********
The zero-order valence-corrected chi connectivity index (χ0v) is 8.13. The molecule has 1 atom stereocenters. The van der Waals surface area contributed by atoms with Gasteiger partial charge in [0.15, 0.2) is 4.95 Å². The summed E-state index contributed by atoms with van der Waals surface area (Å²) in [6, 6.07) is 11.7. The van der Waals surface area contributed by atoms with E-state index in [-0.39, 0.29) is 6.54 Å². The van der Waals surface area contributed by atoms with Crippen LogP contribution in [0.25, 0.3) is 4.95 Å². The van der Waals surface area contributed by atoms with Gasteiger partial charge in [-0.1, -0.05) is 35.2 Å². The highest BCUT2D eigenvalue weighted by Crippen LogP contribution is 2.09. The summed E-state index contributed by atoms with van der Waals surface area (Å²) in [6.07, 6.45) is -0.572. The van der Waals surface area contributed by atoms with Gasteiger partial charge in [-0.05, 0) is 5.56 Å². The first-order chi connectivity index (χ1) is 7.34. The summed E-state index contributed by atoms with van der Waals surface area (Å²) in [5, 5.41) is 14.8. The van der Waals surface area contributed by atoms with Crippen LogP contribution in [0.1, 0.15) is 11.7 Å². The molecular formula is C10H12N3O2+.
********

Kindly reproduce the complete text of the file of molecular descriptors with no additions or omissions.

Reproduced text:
The zero-order valence-corrected chi connectivity index (χ0v) is 8.13. The molecule has 1 atom stereocenters. The van der Waals surface area contributed by atoms with Gasteiger partial charge in [0.15, 0.2) is 4.95 Å². The summed E-state index contributed by atoms with van der Waals surface area (Å²) in [6, 6.07) is 11.7. The van der Waals surface area contributed by atoms with E-state index in [-0.39, 0.29) is 6.54 Å². The van der Waals surface area contributed by atoms with Crippen LogP contribution in [0.25, 0.3) is 4.95 Å². The van der Waals surface area contributed by atoms with Gasteiger partial charge in [-0.1, -0.05) is 35.2 Å². The highest BCUT2D eigenvalue weighted by Crippen LogP contribution is 2.09. The summed E-state index contributed by atoms with van der Waals surface area (Å²) in [6.07, 6.45) is -0.572. The van der Waals surface area contributed by atoms with Gasteiger partial charge in [-0.05, 0) is 5.56 Å². The first-order chi connectivity index (χ1) is 7.34. The summed E-state index contributed by atoms with van der Waals surface area (Å²) in [5, 5.41) is 14.8. The van der Waals surface area contributed by atoms with Crippen LogP contribution in [0.1, 0.15) is 11.7 Å². The molecular formula is C10H12N3O2+.